The topic of machine translation capacity is being quite hot these days
Machine translation systems often amaze us with the quality of their product, both brilliant and horrible. Mr. Translator by Tencent, for instance, made a fool of itself.
As of today, the biggest issue about machine translation lies in reproducing the syntax of the source language in the sentence in the target language. But people do it in another way. We decode the phrase meaning in the source language first and then encode the meaning using the target language.
Generally speaking, the underlying issue of machine translation systems in their current state is failing to work with the meaning. When they give a wonderful text, it is no sign of their excellence in translation. It is the sign of their excellence in imitation. Hence, there is a question of whether it is just to recognize an imitation system as artificial intelligence.
While using old versions of WordFast, you may get an attribute error
If you use WordFast Pro 5.6 or another version older than Wordfast Pro 5.12 and try opening TXLF files generated in the new version, you may get the following error message:
Attribute ‘gs4tr:uuid’ is not allowed to appear in element ‘file’
It takes place because earlier WF versions can’t recognize this attribute. To solve this problem, you can download and install a new 5.12 version. But there is another bypass solution.
Open the TXLF file in the text editor Notepad++, use the search function (CTRL+F) to find “gs4tr:uuid,” and delete the attribute together with its number and the redundant space as shown in the screenshot. Click the Save button and close the file tab.
After this, the file opens in WordFast 5.6, and no error messages appear.
Waste no time on copying and confirming email addresses in Trados Studio: you can move and confirm them all at once.
Let’s assume you have a Word file containing a lot of email addresses, like this one:
(All names, addresses, and phone numbers here are random.)
You have to translate this text in Trados Studio. You create a project, and the text there looks this way:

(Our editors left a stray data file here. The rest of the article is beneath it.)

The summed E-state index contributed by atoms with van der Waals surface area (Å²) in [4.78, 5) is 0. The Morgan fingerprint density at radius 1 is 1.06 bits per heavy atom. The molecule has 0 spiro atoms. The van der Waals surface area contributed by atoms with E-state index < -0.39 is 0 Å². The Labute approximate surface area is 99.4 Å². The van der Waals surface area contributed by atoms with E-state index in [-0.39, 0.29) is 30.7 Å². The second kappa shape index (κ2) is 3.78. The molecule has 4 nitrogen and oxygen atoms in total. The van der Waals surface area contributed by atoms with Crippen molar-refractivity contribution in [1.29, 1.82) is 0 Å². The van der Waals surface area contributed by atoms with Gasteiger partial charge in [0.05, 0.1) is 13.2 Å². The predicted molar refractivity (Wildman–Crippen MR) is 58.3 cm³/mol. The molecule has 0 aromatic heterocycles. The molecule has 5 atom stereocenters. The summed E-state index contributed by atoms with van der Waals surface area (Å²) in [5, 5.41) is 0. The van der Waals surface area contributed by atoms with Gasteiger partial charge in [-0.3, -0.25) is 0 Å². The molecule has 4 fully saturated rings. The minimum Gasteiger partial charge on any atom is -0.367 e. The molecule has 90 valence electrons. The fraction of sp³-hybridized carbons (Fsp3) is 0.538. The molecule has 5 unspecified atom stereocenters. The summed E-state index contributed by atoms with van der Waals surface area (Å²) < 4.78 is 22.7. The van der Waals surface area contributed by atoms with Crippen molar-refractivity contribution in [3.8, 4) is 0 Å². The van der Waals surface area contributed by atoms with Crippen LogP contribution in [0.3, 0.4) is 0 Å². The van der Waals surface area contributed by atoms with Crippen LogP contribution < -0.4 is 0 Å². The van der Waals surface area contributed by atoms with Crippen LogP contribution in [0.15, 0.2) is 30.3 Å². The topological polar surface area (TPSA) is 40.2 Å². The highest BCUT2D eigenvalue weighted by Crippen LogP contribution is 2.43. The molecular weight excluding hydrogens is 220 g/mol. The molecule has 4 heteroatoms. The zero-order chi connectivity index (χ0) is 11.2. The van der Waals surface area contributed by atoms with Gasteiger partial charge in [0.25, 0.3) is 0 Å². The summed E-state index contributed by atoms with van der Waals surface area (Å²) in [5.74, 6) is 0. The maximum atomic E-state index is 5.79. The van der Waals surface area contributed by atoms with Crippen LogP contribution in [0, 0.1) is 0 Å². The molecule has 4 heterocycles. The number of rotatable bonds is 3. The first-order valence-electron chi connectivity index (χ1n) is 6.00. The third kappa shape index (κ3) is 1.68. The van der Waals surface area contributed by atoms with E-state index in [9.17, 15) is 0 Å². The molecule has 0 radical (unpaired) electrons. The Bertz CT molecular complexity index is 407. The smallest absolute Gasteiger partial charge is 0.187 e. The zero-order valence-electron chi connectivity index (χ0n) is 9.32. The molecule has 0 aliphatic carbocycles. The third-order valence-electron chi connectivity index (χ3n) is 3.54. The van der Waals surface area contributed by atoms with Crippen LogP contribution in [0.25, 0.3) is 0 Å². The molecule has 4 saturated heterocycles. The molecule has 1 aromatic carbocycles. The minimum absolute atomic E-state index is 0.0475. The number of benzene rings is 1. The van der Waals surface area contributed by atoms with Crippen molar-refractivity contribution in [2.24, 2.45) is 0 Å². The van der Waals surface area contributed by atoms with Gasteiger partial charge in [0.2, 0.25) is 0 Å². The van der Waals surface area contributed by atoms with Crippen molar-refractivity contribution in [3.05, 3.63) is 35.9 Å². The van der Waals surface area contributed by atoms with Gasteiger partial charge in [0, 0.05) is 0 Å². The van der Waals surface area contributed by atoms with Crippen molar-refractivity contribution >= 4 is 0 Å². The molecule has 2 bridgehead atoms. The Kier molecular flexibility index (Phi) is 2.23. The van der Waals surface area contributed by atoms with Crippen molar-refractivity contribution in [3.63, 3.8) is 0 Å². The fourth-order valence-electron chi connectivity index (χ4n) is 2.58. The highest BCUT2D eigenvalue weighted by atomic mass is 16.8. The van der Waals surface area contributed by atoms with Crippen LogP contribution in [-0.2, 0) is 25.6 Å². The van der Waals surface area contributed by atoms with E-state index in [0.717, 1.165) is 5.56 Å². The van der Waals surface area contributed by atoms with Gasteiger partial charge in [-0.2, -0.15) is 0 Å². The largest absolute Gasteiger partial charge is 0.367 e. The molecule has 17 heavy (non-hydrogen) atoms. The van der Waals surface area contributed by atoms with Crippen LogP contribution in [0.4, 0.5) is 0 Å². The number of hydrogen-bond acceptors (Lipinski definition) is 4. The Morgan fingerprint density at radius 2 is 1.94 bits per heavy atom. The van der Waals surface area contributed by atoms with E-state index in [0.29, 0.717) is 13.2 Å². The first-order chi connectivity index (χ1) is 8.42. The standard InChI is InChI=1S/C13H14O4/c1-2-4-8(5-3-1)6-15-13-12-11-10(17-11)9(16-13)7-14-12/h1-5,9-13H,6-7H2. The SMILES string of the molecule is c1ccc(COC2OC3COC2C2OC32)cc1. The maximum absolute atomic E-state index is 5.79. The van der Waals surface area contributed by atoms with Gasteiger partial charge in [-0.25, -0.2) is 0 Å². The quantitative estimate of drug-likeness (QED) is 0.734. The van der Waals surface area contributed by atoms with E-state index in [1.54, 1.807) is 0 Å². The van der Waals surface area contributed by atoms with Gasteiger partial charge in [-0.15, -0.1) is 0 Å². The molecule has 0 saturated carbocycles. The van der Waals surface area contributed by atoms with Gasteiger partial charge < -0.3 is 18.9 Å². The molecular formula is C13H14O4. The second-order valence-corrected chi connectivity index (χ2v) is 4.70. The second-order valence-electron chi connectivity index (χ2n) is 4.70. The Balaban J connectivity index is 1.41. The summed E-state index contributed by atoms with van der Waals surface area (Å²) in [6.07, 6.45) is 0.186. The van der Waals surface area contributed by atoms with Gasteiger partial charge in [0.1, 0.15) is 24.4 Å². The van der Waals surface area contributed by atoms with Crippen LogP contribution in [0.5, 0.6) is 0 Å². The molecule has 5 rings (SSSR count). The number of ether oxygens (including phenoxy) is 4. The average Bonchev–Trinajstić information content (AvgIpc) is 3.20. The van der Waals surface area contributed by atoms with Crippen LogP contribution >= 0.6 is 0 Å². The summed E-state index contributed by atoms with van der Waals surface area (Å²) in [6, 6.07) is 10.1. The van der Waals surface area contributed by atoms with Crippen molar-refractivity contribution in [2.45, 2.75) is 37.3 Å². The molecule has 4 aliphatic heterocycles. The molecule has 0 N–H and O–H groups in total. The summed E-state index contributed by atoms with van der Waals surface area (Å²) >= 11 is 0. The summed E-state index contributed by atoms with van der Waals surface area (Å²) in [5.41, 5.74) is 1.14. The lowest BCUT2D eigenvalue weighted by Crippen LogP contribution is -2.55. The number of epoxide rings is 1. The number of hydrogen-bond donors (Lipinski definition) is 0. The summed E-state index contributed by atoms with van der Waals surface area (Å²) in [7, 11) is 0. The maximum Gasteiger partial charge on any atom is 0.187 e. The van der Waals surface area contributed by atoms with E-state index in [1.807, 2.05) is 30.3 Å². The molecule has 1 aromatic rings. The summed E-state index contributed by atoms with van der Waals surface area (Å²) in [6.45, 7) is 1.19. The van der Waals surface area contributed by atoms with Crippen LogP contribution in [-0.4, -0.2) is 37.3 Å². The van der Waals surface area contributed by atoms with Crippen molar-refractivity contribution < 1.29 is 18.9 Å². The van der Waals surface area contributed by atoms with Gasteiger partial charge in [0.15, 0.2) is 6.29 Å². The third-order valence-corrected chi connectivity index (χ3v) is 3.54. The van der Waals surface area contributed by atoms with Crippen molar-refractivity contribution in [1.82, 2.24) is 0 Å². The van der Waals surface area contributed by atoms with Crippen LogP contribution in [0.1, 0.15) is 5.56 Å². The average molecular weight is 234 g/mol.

However, as you can see, the text includes a very big number of email addresses that don’t need to be translated. If you “translate” them and confirm each segment one by one, it will take much time. But there is a way to copy them to target and confirm them all in no time.
Let’s take advantage of the distinctive feature of email addresses, that is the at sign, @. We have to find and filter out all the segments containing this sign. To do this, go to the Review tab on the ribbon and enter this sign in the Search field. Since we’re looking for it in the source language only, it’s important to select In Source in the search pane:
Press the ENTER key. The work pane will feature only the segments containing the @ sign, that is, in our case, email addresses:
Now click the cell with the number of the first segment (2), scroll the list to the end, and click the cell with the number of the last segment holding the SHIFT key. All segments will get highlighted:
Now go to the Home tab and press the Copy Source to Target button.
What’s left is confirming all the filtered segments. To do this, highlight them all again, right-click the number of any cell, and change the status to Translated:
Then, go to the Review tab again and reset the filter with the Reset Filters button:
That’s how we’ve got all the email addresses copied to target cells and all the segments containing the addresses confirmed.
This method can be used for filtering and confirming any segments if they have a distinct feature that can be used for filtering.
You can convert all straight quotes in the text into chevrons with one replacement.
We already know how to quickly convert straight quotes into guillemets (chevrons) in Trados Studio and memoQ. Sometimes you get to do this not in the “cat” (that is not in the CAT tool, a computer-aided translation tool) but right in the so-called “monotext,” i.e., the text in the target language in Word.
In Word, press CTRL+H. The Find and Replace dialog window appears:
Press the More >> button there. Additional parameters will appear in the dialog window:
In this window, select the Use wildcards check box; it turns on the mode of regular expressions. Next, enter in the Find field: request \"([!^13]@)\", and in the Replace field: code «\1»:
Like in Trados Studio and memoQ, this replacement should not be performed blindly. The text may contain unusual cases or simply mistakes, and blind autocorrect will “miss.”